When the Arctic Ocean was filled with fresh water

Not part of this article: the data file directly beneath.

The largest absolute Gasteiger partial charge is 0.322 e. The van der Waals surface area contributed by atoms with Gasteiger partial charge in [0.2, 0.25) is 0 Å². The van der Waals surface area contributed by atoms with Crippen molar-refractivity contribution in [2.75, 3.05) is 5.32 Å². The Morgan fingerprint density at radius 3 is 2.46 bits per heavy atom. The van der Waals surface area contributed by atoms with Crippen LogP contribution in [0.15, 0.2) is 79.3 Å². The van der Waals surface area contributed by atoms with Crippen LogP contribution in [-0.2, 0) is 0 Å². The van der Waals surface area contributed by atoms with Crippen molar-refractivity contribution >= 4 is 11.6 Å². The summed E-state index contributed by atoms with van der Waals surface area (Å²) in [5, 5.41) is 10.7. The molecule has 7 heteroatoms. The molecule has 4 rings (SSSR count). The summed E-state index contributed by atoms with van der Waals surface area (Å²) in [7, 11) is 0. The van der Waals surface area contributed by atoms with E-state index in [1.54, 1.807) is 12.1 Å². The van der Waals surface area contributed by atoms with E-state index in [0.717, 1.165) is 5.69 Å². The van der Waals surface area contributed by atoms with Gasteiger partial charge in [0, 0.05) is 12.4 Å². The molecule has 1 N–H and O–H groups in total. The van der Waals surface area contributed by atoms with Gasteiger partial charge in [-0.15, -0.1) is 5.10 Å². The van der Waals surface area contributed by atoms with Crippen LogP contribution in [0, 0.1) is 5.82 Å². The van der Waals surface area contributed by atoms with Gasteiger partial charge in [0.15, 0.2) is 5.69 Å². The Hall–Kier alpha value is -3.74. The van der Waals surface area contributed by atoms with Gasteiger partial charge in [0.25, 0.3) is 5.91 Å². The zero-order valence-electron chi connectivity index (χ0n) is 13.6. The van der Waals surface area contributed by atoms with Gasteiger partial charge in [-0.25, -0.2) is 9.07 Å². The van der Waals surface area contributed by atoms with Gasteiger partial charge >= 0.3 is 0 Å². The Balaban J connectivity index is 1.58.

The salinity of surface water at high latitudes in the North Atlantic is a critical factor in its sinking to draw warm, low-latitude water northwards in the Gulf Stream while contributing to the southwards flow of North Atlantic Deep Water along the ocean floor. One widely supported hypothesis for rapid cooling events, such as the Younger Dryas, is the shutdown of this thermohaline circulation (Review of thermohaline circulation, February 2002). That may happen when surface seawater at high latitudes is freshened and made less dense by rapid melting or break-up of continental ice sheets, or through the release of vast amounts of fresh water from glacially dammed lakes. The climatic decline leading to the last glacial maximum at around 20 ka was punctuated by irregular episodes known as Dansgaard-Oeschger and Heinrich Events that have been attributed to such hiccups in thermohaline processes. In this context, a whole new barrel of fish has been opened up by a geochemical study of the top few metres of sediments on the Arctic Ocean floor (Geibert, W. et al. 2021. Glacial episodes of a freshwater Arctic Ocean covered by a thick ice shelfNature, v. 590, p. 97–102; DOI: 10.1038/s41586-021-03186-y), particularly their content of an isotope of thorium (230Th).